This paper develops an account of racism as rooted in social structural processes. Using Sartre, I attempt to give a general analysis of what I refer to as the “structures” of our social world, namely the practico-inert, serial collectives, and social groups. I then apply this analysis to expose and elucidate “racist structures,” specifically those that are oftentimes assumed to be ‘race neutral’. By highlighting structures of racial oppression and domination, I aim to justify: 1) the imperative of creating conditions free from oppression and domination, over the adherence to ‘ideal’ principles which perpetuate racial injustice; 2) the shared responsibility we have collectively to resist and transform social structural processes that continue to produce racial injustice.
A Sartrean Contribution to Resisting Racial Injustice
Justin I. Fugo
A Focus on the French Setting
The hypothesis developed in the paper is that the relation between race and space, under-explored in philosophy, is a powerful theoretical instrument for understanding racial injustices and can be used to renew racial categorisation in a more critical, transformative manner. It argues that only constructivism, in its 'interactive constructionism' version (Hacking 1999), can make sense of both concepts in a relevant way for political theory, and provide a general critical frame to study the relation between both concepts, thereby replying to the powerful arguments of racial scepticism. After specifying what such a position entails for the 'race' concept, the paper argues that 'space', itself conceived in a constructionist perspective, is a core element of current referents of 'race' in our folk conceptions. It shows that France, despite its pretence of racial blindness, is not a counter-example, but rather reinforces the hypothesis. Hence, space should be more thoroughly reinvestigated at an epistemological and theoretical level in exploring our racial thinking.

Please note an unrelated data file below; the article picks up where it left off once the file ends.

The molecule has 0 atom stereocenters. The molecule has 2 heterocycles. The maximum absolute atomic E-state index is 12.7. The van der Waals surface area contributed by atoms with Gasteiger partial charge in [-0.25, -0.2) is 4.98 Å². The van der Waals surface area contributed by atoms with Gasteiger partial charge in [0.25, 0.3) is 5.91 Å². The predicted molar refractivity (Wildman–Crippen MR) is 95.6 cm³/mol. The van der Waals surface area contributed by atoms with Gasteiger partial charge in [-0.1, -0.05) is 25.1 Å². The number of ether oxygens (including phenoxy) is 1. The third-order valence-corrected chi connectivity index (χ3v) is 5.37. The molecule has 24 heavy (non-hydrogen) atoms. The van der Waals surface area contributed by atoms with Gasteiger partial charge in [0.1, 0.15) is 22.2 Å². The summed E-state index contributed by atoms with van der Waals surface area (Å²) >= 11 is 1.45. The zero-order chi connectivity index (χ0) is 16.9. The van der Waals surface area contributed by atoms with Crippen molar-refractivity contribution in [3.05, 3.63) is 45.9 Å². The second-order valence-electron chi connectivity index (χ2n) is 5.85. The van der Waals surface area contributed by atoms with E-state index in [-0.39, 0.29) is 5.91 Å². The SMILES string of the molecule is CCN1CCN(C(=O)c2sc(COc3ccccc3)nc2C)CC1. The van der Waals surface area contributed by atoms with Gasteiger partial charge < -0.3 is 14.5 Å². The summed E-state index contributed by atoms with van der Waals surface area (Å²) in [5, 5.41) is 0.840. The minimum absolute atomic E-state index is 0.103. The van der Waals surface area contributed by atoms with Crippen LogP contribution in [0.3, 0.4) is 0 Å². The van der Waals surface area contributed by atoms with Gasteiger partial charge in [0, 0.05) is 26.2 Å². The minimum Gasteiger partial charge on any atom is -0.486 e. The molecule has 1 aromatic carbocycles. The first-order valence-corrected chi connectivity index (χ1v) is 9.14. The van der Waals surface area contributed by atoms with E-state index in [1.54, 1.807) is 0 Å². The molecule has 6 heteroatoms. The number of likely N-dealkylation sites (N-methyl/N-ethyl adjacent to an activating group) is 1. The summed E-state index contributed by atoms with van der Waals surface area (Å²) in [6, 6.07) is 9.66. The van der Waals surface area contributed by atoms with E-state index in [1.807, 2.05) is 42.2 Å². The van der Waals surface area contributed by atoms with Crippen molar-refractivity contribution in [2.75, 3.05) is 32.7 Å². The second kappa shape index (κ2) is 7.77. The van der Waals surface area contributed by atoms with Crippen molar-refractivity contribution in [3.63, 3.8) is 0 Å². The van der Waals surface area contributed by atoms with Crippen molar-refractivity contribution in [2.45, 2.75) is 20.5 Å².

A response to programme reform in higher education
Saran Stewart, Chayla Haynes, and Kristin Deal
. Despite being a racialized environment, I do believe that the institution of education is well positioned to address and redress the social and racial injustices that have and continues to dismiss the needs of people of colour. The larger challenge for me
Neoliberal restructuring, racial politics, and resistance in post-Katrina New Orleans
Mathilde Lind Gustavussen
community members” meets weekly in the Christian Unity Baptist Church to formulate solutions to social and racial injustice in the city. The most important struggle, according to one of the cofounders, is public education: Education is the most central fight
Sheila K. Hoffman, Sarita Sundar, Masaaki Morishita, Fabien Van Geert, and Sharon Ann Holt
, commemoration, and pacifism” to wrest meaning from it all. Harlem Hellfighter Needham Roberts and Henry L. Johnson, the first American to receive the French Croix de Guerre with Palm, fought Germans hand to hand together. But unchanged racial injustice at home
Alexis de Tocqueville's Comparative Views on Women and Marriage in France and the United States
Jean Elisabeth Pedersen
make a life together in the wilderness, but Marie falls ill and dies before they can marry. Her brother dies in a failed uprising against American racial injustice, her father returns to New England, and Ludovic remains alone to tend Marie's grave until